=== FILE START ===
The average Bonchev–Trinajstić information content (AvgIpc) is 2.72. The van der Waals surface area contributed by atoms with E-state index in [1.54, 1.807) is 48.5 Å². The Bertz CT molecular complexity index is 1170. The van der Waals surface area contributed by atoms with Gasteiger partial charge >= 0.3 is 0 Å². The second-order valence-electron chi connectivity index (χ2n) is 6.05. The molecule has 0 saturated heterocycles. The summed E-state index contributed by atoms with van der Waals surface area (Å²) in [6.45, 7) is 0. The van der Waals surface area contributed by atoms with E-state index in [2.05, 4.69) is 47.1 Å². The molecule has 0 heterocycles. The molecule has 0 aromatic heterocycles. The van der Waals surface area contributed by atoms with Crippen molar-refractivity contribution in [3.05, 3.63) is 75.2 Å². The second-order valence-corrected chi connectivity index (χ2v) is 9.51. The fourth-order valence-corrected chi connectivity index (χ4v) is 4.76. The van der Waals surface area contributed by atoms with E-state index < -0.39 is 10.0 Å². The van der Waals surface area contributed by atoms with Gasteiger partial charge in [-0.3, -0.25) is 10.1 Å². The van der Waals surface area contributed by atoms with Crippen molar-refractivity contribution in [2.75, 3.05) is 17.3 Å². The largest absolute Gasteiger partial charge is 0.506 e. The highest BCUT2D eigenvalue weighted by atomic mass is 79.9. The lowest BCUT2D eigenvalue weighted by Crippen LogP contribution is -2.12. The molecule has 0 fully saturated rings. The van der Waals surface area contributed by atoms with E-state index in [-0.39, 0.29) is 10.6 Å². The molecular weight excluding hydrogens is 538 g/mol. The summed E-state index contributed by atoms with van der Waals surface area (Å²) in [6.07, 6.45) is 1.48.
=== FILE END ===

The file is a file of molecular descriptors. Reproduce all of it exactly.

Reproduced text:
The average Bonchev–Trinajstić information content (AvgIpc) is 2.72. The van der Waals surface area contributed by atoms with E-state index in [1.54, 1.807) is 48.5 Å². The Bertz CT molecular complexity index is 1170. The van der Waals surface area contributed by atoms with Gasteiger partial charge >= 0.3 is 0 Å². The second-order valence-electron chi connectivity index (χ2n) is 6.05. The molecule has 0 saturated heterocycles. The summed E-state index contributed by atoms with van der Waals surface area (Å²) in [6.45, 7) is 0. The van der Waals surface area contributed by atoms with E-state index in [2.05, 4.69) is 47.1 Å². The molecule has 0 heterocycles. The molecule has 0 aromatic heterocycles. The van der Waals surface area contributed by atoms with Crippen molar-refractivity contribution in [3.05, 3.63) is 75.2 Å². The second-order valence-corrected chi connectivity index (χ2v) is 9.51. The fourth-order valence-corrected chi connectivity index (χ4v) is 4.76. The van der Waals surface area contributed by atoms with E-state index < -0.39 is 10.0 Å². The van der Waals surface area contributed by atoms with Gasteiger partial charge in [-0.3, -0.25) is 10.1 Å². The van der Waals surface area contributed by atoms with Crippen molar-refractivity contribution in [2.75, 3.05) is 17.3 Å². The largest absolute Gasteiger partial charge is 0.506 e. The highest BCUT2D eigenvalue weighted by atomic mass is 79.9. The lowest BCUT2D eigenvalue weighted by Crippen LogP contribution is -2.12. The molecule has 0 fully saturated rings. The van der Waals surface area contributed by atoms with E-state index in [-0.39, 0.29) is 10.6 Å². The molecular weight excluding hydrogens is 538 g/mol. The summed E-state index contributed by atoms with van der Waals surface area (Å²) in [6.07, 6.45) is 1.48.